See also K Mart Corp. v. Cartier, Inc., 486 U.S. 281, 291 (1988) ("In ascertaining the plain meaning of the statute, the court must look to the particular statutory language at issue, as well as the language and design of the statute as a whole."); U.S. Nat. Bank of Or. v. Indep. Ins. Agents of Am., Inc., 508 U.S. 439, 455 (1993) (noting that courts "must not be guided by a single sentence or member of a sentence, but look to the provisions of the whole law, and to its object and policy"); Intercollegiate Broad.

Sys., Inc. v. Copyright Royalty Bd., 574 F.3d 748, 771 (D.C. Cir. 2009) ("[T]he words of a statute must be read in their context and with a view to their place in the overall statutory scheme."), quoting Davis v. Mich. Dep't of Treasury, 489 U.S. 803, 809 (1989); N. Singer & J. Singer, 2A Sutherland Statutes and Statutory Construction 189--90 (7th ed. 2007). Given these considerations, the Court concludes that the wholesale assumption of a bank's ongoing contracts at the outset of a conservatorship cannot suffice to transform all of those contracts into the narrow category of conservatorship expenses given priority when the bank is liquidated.

The mere fact that the conservator and receiver are entitled to repudiate a contract under section 1821(e) does not mean that the failure to do so converts the liabilities for a breach of that contract into an administrative expense. Repudiation permits the conservator or receiver to reject pre-existing contracts and entitles the counterparties to those contracts to seek specific relief. See 12 U.S.C. § 1821(e)(1), (e)(3); Battista v. FDIC, 195 F.3d 1113, 1116--19 (9th Cir. 1999) (noting that "[r]epudiation gives rise to an ordinary contract claim for damages" and finding that such damages are not entitled to the same priority as administrative claims). FIRREA limits most claims for repudiated contracts to "actual direct compensatory damages" relating back to the date of appointment of the conservator or receiver. 12 U.S.C. § 1821(e)(3). For non-repudiated contracts, by contrast, the relief sought by a counterparty alleging a breach would not be so limited but would still be subject to the FIRREA distribution scheme.*fn17 Therefore, when a contract is not repudiated while the bank is in receivership, the counterparty would only be entitled to administrative priority if the contract at issue had been "executed or approved" under section 1821(d)(20).*fn18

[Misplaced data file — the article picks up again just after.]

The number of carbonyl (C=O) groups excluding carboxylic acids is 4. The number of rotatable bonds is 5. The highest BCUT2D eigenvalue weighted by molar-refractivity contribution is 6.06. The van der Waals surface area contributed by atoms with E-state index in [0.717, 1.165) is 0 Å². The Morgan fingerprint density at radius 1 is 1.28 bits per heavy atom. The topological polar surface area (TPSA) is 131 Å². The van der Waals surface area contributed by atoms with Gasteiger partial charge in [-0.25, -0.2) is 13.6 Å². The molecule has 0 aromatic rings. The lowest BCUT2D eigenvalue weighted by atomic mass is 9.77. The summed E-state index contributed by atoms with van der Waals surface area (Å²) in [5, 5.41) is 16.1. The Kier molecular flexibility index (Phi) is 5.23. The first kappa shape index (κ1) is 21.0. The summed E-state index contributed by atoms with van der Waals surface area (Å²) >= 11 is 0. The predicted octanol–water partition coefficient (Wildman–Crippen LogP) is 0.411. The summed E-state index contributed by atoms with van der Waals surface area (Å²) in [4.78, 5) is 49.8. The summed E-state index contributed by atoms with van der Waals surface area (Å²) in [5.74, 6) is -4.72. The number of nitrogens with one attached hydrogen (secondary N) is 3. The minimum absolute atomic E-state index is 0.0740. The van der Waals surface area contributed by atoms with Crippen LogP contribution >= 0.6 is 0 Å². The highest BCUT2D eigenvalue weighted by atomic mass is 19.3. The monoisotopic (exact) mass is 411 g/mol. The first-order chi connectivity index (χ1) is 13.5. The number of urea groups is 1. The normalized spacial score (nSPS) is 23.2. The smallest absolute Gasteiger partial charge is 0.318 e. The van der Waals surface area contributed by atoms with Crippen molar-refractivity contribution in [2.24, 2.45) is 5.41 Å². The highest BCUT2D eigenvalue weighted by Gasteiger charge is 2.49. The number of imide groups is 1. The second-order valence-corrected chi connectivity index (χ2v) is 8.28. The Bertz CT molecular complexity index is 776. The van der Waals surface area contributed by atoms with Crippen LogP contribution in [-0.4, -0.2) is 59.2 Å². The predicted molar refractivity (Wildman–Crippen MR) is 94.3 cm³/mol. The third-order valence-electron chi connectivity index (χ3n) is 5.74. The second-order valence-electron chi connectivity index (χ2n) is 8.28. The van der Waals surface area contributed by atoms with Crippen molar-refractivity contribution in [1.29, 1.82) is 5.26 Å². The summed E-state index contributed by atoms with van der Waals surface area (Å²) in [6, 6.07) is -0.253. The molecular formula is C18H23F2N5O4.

2. Any partial performance of the Transaction Agreements after formation of IndyMac Federal did not constitute "approval" of the contracts under §1821(d)(20).

MBIA alleges that IndyMac Federal and FDIC Conservator partially performed IndyMac Federal's contractual obligations, and that they accepted fees for the servicing of mortgage loans during the period of the conservatorship between July 2008 and March 2009. Am. Compl. ¶ 62. MBIA argues that this fact further demonstrates the conservator's "approval" of the Transaction contracts. Pl.'s Opp. to Rec. at 3, 20--22. The Court disagrees for the reasons already set forth concerning the plain language of the statute. Congress could have said that a claim for damages for the breach of any contract approved, executed, or performed by the conservator qualifies as an administrative expense, but it did not do so.

In sum, MBIA fails to allege that FDIC Conservator -- or FDIC Receiver -- executed or approved the agreements at issue pursuant to section 1821(d)(20). Therefore, despite MBIA's conclusory statements to the contrary, the Court finds that MBIA has not alleged facts sufficient to demonstrate that its claims qualify as administrative expenses under subsection 1821(d)(20).*fn19

3. MBIA's claims are not entitled to administrative priority under 12 U.S.C. § 1821(e)(7).